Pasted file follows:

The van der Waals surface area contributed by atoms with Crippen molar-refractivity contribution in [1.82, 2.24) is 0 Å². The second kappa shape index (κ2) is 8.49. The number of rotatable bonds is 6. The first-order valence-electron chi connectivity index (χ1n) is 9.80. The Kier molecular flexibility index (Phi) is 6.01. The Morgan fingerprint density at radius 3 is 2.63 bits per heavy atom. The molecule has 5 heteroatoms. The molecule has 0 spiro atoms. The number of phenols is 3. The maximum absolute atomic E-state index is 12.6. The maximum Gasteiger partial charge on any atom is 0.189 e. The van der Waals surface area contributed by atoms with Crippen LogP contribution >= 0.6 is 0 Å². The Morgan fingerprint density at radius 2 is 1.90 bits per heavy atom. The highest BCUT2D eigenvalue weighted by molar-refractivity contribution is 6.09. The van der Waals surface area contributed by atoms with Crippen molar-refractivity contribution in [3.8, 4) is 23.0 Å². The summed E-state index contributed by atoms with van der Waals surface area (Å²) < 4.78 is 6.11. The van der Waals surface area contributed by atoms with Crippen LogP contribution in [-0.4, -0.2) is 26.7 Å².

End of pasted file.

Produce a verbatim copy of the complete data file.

The van der Waals surface area contributed by atoms with Crippen molar-refractivity contribution in [1.82, 2.24) is 0 Å². The second kappa shape index (κ2) is 8.49. The number of rotatable bonds is 6. The first-order valence-electron chi connectivity index (χ1n) is 9.80. The Kier molecular flexibility index (Phi) is 6.01. The Morgan fingerprint density at radius 3 is 2.63 bits per heavy atom. The molecule has 5 heteroatoms. The molecule has 0 spiro atoms. The number of phenols is 3. The maximum absolute atomic E-state index is 12.6. The maximum Gasteiger partial charge on any atom is 0.189 e. The van der Waals surface area contributed by atoms with Crippen LogP contribution >= 0.6 is 0 Å². The Morgan fingerprint density at radius 2 is 1.90 bits per heavy atom. The highest BCUT2D eigenvalue weighted by molar-refractivity contribution is 6.09. The van der Waals surface area contributed by atoms with Crippen molar-refractivity contribution in [3.8, 4) is 23.0 Å². The summed E-state index contributed by atoms with van der Waals surface area (Å²) < 4.78 is 6.11. The van der Waals surface area contributed by atoms with Crippen LogP contribution in [-0.4, -0.2) is 26.7 Å².